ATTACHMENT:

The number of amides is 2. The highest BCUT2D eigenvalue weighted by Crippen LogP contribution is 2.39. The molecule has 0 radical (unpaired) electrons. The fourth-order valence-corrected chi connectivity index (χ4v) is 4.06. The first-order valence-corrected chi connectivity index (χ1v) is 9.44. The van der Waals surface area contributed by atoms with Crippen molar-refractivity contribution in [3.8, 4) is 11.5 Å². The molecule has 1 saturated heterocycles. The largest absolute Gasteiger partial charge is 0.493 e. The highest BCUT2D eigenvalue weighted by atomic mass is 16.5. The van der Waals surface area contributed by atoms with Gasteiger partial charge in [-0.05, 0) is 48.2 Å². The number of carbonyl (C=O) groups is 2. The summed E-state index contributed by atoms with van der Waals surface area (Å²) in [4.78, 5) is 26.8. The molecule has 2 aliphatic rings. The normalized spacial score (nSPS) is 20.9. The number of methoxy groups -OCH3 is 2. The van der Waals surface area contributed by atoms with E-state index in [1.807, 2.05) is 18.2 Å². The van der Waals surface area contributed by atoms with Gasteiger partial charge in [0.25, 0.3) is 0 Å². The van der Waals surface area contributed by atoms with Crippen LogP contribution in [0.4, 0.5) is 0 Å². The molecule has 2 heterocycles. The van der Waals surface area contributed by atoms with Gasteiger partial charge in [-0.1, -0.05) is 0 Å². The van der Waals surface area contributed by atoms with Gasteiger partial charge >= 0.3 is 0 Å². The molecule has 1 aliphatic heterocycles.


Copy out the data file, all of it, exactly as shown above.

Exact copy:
The number of amides is 2. The highest BCUT2D eigenvalue weighted by Crippen LogP contribution is 2.39. The molecule has 0 radical (unpaired) electrons. The fourth-order valence-corrected chi connectivity index (χ4v) is 4.06. The first-order valence-corrected chi connectivity index (χ1v) is 9.44. The van der Waals surface area contributed by atoms with Crippen molar-refractivity contribution in [3.8, 4) is 11.5 Å². The molecule has 1 saturated heterocycles. The largest absolute Gasteiger partial charge is 0.493 e. The highest BCUT2D eigenvalue weighted by atomic mass is 16.5. The van der Waals surface area contributed by atoms with Gasteiger partial charge in [-0.05, 0) is 48.2 Å². The number of carbonyl (C=O) groups is 2. The summed E-state index contributed by atoms with van der Waals surface area (Å²) in [4.78, 5) is 26.8. The molecule has 2 aliphatic rings. The normalized spacial score (nSPS) is 20.9. The number of methoxy groups -OCH3 is 2. The van der Waals surface area contributed by atoms with E-state index in [1.807, 2.05) is 18.2 Å². The van der Waals surface area contributed by atoms with Gasteiger partial charge in [0.25, 0.3) is 0 Å². The van der Waals surface area contributed by atoms with Crippen LogP contribution in [0.4, 0.5) is 0 Å². The molecule has 2 heterocycles. The van der Waals surface area contributed by atoms with Gasteiger partial charge in [-0.1, -0.05) is 0 Å². The van der Waals surface area contributed by atoms with Gasteiger partial charge >= 0.3 is 0 Å². The molecule has 1 aliphatic heterocycles.